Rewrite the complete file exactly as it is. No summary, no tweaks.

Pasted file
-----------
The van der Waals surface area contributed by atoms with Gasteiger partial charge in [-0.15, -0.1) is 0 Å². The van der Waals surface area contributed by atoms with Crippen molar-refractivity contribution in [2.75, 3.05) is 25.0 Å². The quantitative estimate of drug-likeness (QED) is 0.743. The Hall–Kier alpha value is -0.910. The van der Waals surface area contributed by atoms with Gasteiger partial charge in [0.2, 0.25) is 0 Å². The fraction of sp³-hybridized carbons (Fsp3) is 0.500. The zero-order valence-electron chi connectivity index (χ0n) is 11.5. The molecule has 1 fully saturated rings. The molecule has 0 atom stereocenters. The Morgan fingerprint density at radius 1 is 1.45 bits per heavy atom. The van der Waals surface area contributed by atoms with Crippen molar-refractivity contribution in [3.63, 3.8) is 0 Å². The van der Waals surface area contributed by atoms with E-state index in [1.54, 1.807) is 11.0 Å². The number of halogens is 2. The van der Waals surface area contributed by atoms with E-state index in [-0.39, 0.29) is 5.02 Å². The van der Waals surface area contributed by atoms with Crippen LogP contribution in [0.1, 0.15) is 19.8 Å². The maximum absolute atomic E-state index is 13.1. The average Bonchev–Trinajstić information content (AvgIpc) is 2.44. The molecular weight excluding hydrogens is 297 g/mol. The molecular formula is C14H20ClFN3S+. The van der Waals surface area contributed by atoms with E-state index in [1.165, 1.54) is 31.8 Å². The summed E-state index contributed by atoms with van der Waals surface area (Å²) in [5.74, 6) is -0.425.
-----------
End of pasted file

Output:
The van der Waals surface area contributed by atoms with Gasteiger partial charge in [-0.15, -0.1) is 0 Å². The van der Waals surface area contributed by atoms with Crippen molar-refractivity contribution in [2.75, 3.05) is 25.0 Å². The quantitative estimate of drug-likeness (QED) is 0.743. The Hall–Kier alpha value is -0.910. The van der Waals surface area contributed by atoms with Gasteiger partial charge in [0.2, 0.25) is 0 Å². The fraction of sp³-hybridized carbons (Fsp3) is 0.500. The zero-order valence-electron chi connectivity index (χ0n) is 11.5. The molecule has 1 fully saturated rings. The molecule has 0 atom stereocenters. The Morgan fingerprint density at radius 1 is 1.45 bits per heavy atom. The van der Waals surface area contributed by atoms with Crippen molar-refractivity contribution in [3.63, 3.8) is 0 Å². The van der Waals surface area contributed by atoms with E-state index in [1.54, 1.807) is 11.0 Å². The number of halogens is 2. The van der Waals surface area contributed by atoms with E-state index in [-0.39, 0.29) is 5.02 Å². The van der Waals surface area contributed by atoms with Crippen LogP contribution in [0.1, 0.15) is 19.8 Å². The maximum absolute atomic E-state index is 13.1. The average Bonchev–Trinajstić information content (AvgIpc) is 2.44. The molecular weight excluding hydrogens is 297 g/mol. The molecular formula is C14H20ClFN3S+. The van der Waals surface area contributed by atoms with E-state index in [1.165, 1.54) is 31.8 Å². The summed E-state index contributed by atoms with van der Waals surface area (Å²) in [5.74, 6) is -0.425.